UNITED STATES (OBSERVATORY NEWS) — Under pressure from the angry and suffocating Aegean Islands, the conservative Greek government tightened its asylum policy seven months after taking over, and laid plans to build a floating wall that would block migrant boats and detention centers and carry out border transfers.
In an effort to calm the islanders who have escalated their protests, Immigration Minister Nutis Mitarashi told AFP that “relieving overcrowding in our islands is our top priority.”
Five years after the massive immigration crisis in 2015, Greece, the first gateway for migrants to Europe, managed to manage the procedures of about 90,000 asylum applications whose owners are still suffering today in a country of 112,000 refugees, according to the latest official figures.
The five Aegean islands are the most affected, with migrants continuing to flow daily from neighboring Turkey.
38,000 people live in overcrowded camps and lack health conditions, which were supposed to receive only 6,200 people. Tents and makeshift shelters multiply on the outskirts of camps, becoming more like random slums, exacerbating anger and anti-immigrant reactions.
In a statement to Agence France-Presse, the representative of the United Nations High Commissioner for Refugees in Greece, Philip Lockerick, said that “it is necessary for the largest possible number of asylum seekers to be transferred to the mainland in the coming weeks where they can follow the asylum application procedures.” Locklear called for “improved reception conditions” on the Greek mainland.
After 9,000 asylum-seekers were transferred to the mainland (out of 25,000 expected) due to the resentment of the population, the focus of the Kyriakos Mitsotakis government elected in July was on deportations at the border for those without asylum.
Notice Mitarashi stressed that the return procedures will be “accelerated” to Turkey and the countries of origin.
Acceleration of procedures
An indispensable condition: the Greek administration must expedite the processing of asylum applications. The new law, passed in January and put into effect despite criticism from NGOs, allows her to do so.
“I think it makes sense to resolve the files within three months,” said Mitarakhy. Priority will be given to new arrivals: 25 days, at the latest, for the decision on the first asylum application, and 60 days in case of appeal, after which the application will be rejected.
In addition, it will be possible to withdraw the right of asylum in Greece every three years, according to the situation of the country of origin, based on the decision of the government, which was forced to return the Ministry of Immigration after it was deleted upon its coming to power.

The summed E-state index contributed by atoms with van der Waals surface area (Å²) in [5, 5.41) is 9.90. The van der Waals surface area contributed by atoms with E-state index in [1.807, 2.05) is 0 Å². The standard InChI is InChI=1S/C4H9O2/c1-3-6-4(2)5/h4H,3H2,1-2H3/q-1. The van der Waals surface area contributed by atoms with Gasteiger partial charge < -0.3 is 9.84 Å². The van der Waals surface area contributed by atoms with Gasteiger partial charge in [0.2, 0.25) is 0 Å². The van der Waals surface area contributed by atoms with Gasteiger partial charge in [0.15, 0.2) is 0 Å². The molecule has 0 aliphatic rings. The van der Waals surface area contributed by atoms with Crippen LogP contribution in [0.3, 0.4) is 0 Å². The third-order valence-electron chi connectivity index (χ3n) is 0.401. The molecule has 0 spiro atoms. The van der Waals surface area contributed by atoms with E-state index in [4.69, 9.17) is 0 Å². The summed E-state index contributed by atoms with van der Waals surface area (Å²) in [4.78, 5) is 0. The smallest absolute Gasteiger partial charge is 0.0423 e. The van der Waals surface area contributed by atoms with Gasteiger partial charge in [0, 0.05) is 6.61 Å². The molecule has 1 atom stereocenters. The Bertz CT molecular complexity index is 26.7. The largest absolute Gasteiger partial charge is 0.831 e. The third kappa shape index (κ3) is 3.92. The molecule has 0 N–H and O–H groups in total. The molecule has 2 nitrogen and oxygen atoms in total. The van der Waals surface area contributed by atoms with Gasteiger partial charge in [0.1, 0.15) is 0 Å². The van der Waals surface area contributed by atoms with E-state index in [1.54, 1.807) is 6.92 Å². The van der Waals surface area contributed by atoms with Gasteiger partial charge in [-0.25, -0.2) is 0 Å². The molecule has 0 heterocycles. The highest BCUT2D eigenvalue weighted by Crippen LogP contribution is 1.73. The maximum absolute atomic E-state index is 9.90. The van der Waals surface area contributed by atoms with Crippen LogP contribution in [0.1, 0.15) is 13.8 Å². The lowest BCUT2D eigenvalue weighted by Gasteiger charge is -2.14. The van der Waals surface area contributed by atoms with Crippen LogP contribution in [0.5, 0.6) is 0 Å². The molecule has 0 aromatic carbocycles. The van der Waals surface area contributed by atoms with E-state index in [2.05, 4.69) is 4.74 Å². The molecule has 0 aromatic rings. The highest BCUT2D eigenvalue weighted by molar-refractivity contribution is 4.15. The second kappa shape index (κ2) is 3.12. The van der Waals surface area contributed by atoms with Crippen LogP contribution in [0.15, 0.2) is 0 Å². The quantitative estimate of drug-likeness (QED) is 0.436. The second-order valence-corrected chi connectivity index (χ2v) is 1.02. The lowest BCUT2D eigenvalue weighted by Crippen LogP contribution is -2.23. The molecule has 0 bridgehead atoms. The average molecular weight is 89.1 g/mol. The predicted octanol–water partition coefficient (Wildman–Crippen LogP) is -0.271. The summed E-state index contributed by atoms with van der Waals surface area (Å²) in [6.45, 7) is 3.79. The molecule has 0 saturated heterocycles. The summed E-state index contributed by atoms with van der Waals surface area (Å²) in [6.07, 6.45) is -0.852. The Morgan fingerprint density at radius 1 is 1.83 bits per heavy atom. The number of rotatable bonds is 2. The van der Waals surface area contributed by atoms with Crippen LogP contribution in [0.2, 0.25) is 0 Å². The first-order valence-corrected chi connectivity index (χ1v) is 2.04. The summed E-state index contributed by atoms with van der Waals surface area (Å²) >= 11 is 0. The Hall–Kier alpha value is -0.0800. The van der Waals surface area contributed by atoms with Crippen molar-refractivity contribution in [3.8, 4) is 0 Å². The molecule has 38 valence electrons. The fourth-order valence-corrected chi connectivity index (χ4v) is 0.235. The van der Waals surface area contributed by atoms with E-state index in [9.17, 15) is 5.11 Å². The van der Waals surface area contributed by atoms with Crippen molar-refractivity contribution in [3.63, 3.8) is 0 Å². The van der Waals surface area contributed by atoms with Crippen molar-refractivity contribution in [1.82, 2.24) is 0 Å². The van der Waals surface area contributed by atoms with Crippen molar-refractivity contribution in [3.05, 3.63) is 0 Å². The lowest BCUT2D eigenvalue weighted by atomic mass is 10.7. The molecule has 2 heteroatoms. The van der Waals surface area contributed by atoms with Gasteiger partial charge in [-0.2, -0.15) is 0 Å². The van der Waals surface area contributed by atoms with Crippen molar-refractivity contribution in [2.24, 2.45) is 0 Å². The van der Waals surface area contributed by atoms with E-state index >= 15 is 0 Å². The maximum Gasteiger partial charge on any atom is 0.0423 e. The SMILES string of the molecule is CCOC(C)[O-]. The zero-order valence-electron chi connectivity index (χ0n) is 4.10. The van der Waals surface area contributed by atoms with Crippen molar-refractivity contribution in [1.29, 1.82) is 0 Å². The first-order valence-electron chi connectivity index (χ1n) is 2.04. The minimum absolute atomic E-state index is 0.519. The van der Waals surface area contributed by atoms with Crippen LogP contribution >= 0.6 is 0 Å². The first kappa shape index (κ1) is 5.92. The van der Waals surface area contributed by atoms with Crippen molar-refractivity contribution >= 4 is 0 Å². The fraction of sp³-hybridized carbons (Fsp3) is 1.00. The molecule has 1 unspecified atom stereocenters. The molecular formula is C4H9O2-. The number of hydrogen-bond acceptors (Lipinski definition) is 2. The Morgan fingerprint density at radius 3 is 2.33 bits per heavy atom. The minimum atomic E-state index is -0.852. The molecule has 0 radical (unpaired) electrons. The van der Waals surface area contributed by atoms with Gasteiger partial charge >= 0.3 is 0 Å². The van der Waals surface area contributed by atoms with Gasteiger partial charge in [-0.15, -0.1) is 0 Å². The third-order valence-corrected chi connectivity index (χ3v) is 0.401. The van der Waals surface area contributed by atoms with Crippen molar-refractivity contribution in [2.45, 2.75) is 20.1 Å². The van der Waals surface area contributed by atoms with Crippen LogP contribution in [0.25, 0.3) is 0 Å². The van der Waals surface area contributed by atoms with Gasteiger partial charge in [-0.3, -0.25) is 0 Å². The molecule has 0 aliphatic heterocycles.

The government plans to put a floating wall spanning 2.7 km and a height of 1.10 meters to urge the refugees not to cross the Aegean Sea.
This controversial project sparked anger among NGOs, as Human Rights Watch considered it “illogical and potentially dangerous” for shabby migrant boats that fly at night.
Amnesty International has warned of this plan, which “raises serious concerns about the ability of paramedics to continue rescue operations for people trying to cut the dangerous sea route to Lesbos.”
The new majority-majority party, the Parliament, included an attack in the new law on what it considered smugglers and accomplices, as it compiled a list of humanitarian organizations authorized to work with migrants.
The government hopes to at least alleviate the anger of the islanders by closing the squalid camps in the islands of Lesbos, Samos and Chios, and by summer, compensate them with “closed” centers.
But lawmakers and residents are demanding “an immediate and speedy end to the overcrowding on the islands”, and reject a project they consider intended to house more migrants in “prison camps”.
“We have accepted a new camp with a capacity of 7,000 people,” said mayor of Samos Georgios Stantzos. “It can eventually house between 20 and 25,000 people.” It is expected that the capacity of the five new camps will be 20,000 immigrants.
NGOs criticized the project, which it considered “a violation of international asylum law.”
“Requesting asylum is not a crime, even after crossing the border in an irregular manner. We demand (…) that detention be an absolute exception,” said Philip Lockark of Human Rights Watch.
For his part, the Minister of Immigration said that “any violation of the rules of procedure (for future camps) will negatively affect the asylum application and speed up the procedures for returning the perpetrator.”
This article is written and prepared by our foreign editors writing for OBSERVATORY NEWS from different countries around the world – material edited and published by OBSERVATORY staff in our newsroom.
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